Overshadowing all this, though, is the scary reality that our societies have become dependent on complex systems that are fragile, unpredictable and poorly understood. Stock markets driven by high-speed algorithmic trading are one obvious example. The just-in-time logistics system that stocks our supermarkets is another: if, for some reason, trucks were off the road for a week, most shops would run out of everything. A third is the international system that provides the food we eat.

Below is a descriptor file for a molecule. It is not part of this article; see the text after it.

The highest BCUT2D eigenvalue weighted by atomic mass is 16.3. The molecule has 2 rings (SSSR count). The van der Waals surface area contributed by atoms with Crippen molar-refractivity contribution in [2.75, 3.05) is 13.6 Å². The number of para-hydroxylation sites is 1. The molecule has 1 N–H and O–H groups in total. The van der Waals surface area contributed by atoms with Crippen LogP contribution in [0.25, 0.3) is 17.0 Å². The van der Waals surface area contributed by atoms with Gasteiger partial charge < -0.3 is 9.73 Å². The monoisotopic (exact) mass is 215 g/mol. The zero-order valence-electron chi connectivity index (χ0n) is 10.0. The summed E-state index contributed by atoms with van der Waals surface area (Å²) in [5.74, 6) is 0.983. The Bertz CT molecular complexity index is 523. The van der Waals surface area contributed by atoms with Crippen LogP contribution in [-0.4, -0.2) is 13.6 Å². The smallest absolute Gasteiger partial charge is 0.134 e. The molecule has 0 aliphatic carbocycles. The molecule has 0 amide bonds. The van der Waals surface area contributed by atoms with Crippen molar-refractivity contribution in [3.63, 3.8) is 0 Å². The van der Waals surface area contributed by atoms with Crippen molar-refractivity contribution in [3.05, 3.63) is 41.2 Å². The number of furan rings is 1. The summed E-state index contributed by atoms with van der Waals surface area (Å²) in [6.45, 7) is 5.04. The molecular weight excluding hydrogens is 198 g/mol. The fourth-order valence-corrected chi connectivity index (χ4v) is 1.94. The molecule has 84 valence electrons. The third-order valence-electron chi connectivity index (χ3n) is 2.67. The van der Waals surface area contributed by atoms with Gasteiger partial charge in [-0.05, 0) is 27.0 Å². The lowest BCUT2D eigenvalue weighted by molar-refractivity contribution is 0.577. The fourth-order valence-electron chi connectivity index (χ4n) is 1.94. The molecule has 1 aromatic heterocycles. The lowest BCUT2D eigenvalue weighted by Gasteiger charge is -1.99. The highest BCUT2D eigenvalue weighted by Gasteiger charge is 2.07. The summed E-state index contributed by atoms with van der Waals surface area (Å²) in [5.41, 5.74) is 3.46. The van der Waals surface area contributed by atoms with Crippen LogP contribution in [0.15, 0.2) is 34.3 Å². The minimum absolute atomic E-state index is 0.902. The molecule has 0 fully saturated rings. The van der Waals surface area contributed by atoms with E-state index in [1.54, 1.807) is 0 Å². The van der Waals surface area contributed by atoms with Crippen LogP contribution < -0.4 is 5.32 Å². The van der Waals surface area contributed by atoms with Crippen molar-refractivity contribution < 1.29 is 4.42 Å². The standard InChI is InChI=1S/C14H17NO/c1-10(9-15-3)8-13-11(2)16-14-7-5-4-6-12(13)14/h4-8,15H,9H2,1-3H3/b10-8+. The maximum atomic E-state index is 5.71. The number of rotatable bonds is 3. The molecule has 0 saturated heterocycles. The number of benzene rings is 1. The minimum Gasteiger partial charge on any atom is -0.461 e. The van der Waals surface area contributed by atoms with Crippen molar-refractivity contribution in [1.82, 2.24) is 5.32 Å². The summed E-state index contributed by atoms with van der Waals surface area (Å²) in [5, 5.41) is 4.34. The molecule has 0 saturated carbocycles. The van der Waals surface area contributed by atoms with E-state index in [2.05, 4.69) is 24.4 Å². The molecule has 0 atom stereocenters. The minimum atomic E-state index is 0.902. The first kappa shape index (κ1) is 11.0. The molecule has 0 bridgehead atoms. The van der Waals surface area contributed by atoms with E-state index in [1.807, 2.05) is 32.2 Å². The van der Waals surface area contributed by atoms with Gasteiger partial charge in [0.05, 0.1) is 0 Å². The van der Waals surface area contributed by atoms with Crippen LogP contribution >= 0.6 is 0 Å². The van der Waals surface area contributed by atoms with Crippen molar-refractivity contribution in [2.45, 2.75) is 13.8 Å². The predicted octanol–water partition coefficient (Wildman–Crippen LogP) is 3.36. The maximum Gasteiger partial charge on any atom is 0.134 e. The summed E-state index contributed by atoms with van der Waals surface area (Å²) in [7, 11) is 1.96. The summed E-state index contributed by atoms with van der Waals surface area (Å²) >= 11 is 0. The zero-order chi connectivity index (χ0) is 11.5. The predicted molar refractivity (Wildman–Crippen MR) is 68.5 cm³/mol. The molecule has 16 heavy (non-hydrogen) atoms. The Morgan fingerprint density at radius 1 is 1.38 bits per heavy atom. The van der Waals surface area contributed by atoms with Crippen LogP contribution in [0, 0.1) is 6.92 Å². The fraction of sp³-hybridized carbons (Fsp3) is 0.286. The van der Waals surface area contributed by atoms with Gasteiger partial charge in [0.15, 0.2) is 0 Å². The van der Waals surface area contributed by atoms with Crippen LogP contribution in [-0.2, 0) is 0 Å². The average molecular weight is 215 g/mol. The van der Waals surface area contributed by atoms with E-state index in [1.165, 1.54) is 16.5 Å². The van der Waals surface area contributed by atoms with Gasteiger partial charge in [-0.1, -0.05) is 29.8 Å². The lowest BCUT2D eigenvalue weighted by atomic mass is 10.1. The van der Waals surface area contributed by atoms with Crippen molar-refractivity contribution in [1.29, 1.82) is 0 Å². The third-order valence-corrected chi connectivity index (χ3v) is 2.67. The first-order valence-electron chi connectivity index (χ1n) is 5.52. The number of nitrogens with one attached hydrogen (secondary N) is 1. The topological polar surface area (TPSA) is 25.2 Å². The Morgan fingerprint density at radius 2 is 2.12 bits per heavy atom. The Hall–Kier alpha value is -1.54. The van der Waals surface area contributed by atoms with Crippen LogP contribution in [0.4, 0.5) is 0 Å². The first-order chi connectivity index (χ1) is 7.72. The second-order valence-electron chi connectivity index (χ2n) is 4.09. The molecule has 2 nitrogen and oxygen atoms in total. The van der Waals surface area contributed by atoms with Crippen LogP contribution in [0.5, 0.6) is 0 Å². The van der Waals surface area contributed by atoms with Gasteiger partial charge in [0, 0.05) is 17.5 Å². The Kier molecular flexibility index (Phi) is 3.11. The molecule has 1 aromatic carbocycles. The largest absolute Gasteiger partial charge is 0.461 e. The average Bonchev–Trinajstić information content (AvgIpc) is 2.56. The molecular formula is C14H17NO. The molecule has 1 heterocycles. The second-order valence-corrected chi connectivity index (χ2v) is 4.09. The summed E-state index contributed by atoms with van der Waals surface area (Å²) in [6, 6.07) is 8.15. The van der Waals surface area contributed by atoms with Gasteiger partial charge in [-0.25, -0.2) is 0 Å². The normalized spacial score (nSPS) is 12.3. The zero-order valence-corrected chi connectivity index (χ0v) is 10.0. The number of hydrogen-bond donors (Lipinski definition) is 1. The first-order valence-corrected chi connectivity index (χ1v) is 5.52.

And then there is international banking. At a Centre for Science and Policy conference in Cambridge last week, there was an interesting discussion on whether we’ve learned the lessons of that particular complex system. The most profound answer came from Professor Barry Eichengreen of Berkeley. “Well,” he said, “I think we’ve done a good job of putting in place an early-warning system for the last crisis.”
It’s not just generals who are always preparing for the last war.